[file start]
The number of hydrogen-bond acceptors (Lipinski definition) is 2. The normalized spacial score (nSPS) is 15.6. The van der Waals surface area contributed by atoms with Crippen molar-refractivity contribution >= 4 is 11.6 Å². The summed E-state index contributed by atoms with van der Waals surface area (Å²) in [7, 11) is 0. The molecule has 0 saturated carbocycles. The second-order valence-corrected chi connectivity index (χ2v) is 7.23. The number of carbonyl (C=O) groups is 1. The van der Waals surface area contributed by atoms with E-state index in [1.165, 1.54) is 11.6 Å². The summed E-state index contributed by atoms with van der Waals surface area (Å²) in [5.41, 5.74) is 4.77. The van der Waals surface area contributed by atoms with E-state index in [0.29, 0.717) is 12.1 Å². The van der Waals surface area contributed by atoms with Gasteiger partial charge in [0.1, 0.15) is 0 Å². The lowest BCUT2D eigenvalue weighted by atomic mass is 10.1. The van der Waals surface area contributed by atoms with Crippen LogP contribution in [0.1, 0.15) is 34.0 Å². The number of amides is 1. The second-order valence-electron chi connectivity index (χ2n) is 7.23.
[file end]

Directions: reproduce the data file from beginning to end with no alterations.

The number of hydrogen-bond acceptors (Lipinski definition) is 2. The normalized spacial score (nSPS) is 15.6. The van der Waals surface area contributed by atoms with Crippen molar-refractivity contribution >= 4 is 11.6 Å². The summed E-state index contributed by atoms with van der Waals surface area (Å²) in [7, 11) is 0. The molecule has 0 saturated carbocycles. The second-order valence-corrected chi connectivity index (χ2v) is 7.23. The number of carbonyl (C=O) groups is 1. The van der Waals surface area contributed by atoms with E-state index in [1.165, 1.54) is 11.6 Å². The summed E-state index contributed by atoms with van der Waals surface area (Å²) in [5.41, 5.74) is 4.77. The van der Waals surface area contributed by atoms with E-state index in [0.29, 0.717) is 12.1 Å². The van der Waals surface area contributed by atoms with Gasteiger partial charge in [0.1, 0.15) is 0 Å². The lowest BCUT2D eigenvalue weighted by atomic mass is 10.1. The van der Waals surface area contributed by atoms with Crippen LogP contribution in [0.1, 0.15) is 34.0 Å². The number of amides is 1. The second-order valence-electron chi connectivity index (χ2n) is 7.23.